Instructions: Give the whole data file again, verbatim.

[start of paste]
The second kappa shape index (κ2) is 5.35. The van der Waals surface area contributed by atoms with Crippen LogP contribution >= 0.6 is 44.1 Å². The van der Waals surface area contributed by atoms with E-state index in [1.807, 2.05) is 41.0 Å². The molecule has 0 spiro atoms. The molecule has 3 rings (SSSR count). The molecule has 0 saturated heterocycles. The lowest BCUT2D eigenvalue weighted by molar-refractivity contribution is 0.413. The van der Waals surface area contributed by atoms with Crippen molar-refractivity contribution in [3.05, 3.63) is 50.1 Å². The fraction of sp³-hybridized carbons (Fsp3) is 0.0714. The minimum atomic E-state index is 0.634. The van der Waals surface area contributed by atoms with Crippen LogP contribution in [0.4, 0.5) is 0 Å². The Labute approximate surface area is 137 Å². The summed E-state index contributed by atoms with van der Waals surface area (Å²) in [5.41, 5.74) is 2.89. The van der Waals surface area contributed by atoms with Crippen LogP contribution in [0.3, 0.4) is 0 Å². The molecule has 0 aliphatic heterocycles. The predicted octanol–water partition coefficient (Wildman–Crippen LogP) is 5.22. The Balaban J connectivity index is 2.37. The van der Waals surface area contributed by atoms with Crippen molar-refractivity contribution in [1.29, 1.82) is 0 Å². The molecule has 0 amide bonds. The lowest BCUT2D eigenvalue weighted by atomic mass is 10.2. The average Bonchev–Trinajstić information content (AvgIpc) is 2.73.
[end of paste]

The second kappa shape index (κ2) is 5.35. The van der Waals surface area contributed by atoms with Crippen LogP contribution >= 0.6 is 44.1 Å². The van der Waals surface area contributed by atoms with E-state index in [1.807, 2.05) is 41.0 Å². The molecule has 0 spiro atoms. The molecule has 3 rings (SSSR count). The molecule has 0 saturated heterocycles. The lowest BCUT2D eigenvalue weighted by molar-refractivity contribution is 0.413. The van der Waals surface area contributed by atoms with Crippen molar-refractivity contribution in [3.05, 3.63) is 50.1 Å². The fraction of sp³-hybridized carbons (Fsp3) is 0.0714. The minimum atomic E-state index is 0.634. The van der Waals surface area contributed by atoms with Crippen LogP contribution in [0.4, 0.5) is 0 Å². The Labute approximate surface area is 137 Å². The summed E-state index contributed by atoms with van der Waals surface area (Å²) in [5.41, 5.74) is 2.89. The van der Waals surface area contributed by atoms with Crippen LogP contribution in [0.3, 0.4) is 0 Å². The molecule has 0 aliphatic heterocycles. The predicted octanol–water partition coefficient (Wildman–Crippen LogP) is 5.22. The Balaban J connectivity index is 2.37. The van der Waals surface area contributed by atoms with Crippen molar-refractivity contribution in [1.29, 1.82) is 0 Å². The molecule has 0 amide bonds. The lowest BCUT2D eigenvalue weighted by atomic mass is 10.2. The average Bonchev–Trinajstić information content (AvgIpc) is 2.73.